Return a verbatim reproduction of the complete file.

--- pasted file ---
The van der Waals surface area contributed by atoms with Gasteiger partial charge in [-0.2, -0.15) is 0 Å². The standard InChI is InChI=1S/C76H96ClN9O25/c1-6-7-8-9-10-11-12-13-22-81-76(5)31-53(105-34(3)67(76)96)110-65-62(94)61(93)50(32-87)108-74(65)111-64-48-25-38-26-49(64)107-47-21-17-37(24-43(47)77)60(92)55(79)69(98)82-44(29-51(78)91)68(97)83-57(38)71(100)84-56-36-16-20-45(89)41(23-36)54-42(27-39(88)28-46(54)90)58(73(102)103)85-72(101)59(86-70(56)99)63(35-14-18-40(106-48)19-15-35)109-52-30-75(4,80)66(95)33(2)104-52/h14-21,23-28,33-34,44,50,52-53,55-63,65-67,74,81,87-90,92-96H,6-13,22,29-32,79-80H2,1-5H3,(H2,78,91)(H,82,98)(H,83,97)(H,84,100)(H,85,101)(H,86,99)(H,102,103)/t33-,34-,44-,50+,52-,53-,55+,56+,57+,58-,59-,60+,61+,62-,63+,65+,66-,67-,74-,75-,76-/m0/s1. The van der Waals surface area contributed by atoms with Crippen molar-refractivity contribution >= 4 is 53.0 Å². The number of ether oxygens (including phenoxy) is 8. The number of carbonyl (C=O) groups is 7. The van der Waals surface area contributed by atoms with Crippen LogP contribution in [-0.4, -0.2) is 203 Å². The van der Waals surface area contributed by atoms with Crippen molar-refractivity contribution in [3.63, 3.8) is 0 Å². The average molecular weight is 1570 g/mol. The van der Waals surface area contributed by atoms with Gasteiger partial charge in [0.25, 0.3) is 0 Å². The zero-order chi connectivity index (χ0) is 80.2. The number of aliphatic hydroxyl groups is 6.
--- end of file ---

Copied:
The van der Waals surface area contributed by atoms with Gasteiger partial charge in [-0.2, -0.15) is 0 Å². The standard InChI is InChI=1S/C76H96ClN9O25/c1-6-7-8-9-10-11-12-13-22-81-76(5)31-53(105-34(3)67(76)96)110-65-62(94)61(93)50(32-87)108-74(65)111-64-48-25-38-26-49(64)107-47-21-17-37(24-43(47)77)60(92)55(79)69(98)82-44(29-51(78)91)68(97)83-57(38)71(100)84-56-36-16-20-45(89)41(23-36)54-42(27-39(88)28-46(54)90)58(73(102)103)85-72(101)59(86-70(56)99)63(35-14-18-40(106-48)19-15-35)109-52-30-75(4,80)66(95)33(2)104-52/h14-21,23-28,33-34,44,50,52-53,55-63,65-67,74,81,87-90,92-96H,6-13,22,29-32,79-80H2,1-5H3,(H2,78,91)(H,82,98)(H,83,97)(H,84,100)(H,85,101)(H,86,99)(H,102,103)/t33-,34-,44-,50+,52-,53-,55+,56+,57+,58-,59-,60+,61+,62-,63+,65+,66-,67-,74-,75-,76-/m0/s1. The van der Waals surface area contributed by atoms with Crippen molar-refractivity contribution >= 4 is 53.0 Å². The number of ether oxygens (including phenoxy) is 8. The number of carbonyl (C=O) groups is 7. The van der Waals surface area contributed by atoms with Crippen LogP contribution in [-0.4, -0.2) is 203 Å². The van der Waals surface area contributed by atoms with Crippen molar-refractivity contribution in [3.63, 3.8) is 0 Å². The average molecular weight is 1570 g/mol. The van der Waals surface area contributed by atoms with Gasteiger partial charge in [0.25, 0.3) is 0 Å². The zero-order chi connectivity index (χ0) is 80.2. The number of aliphatic hydroxyl groups is 6.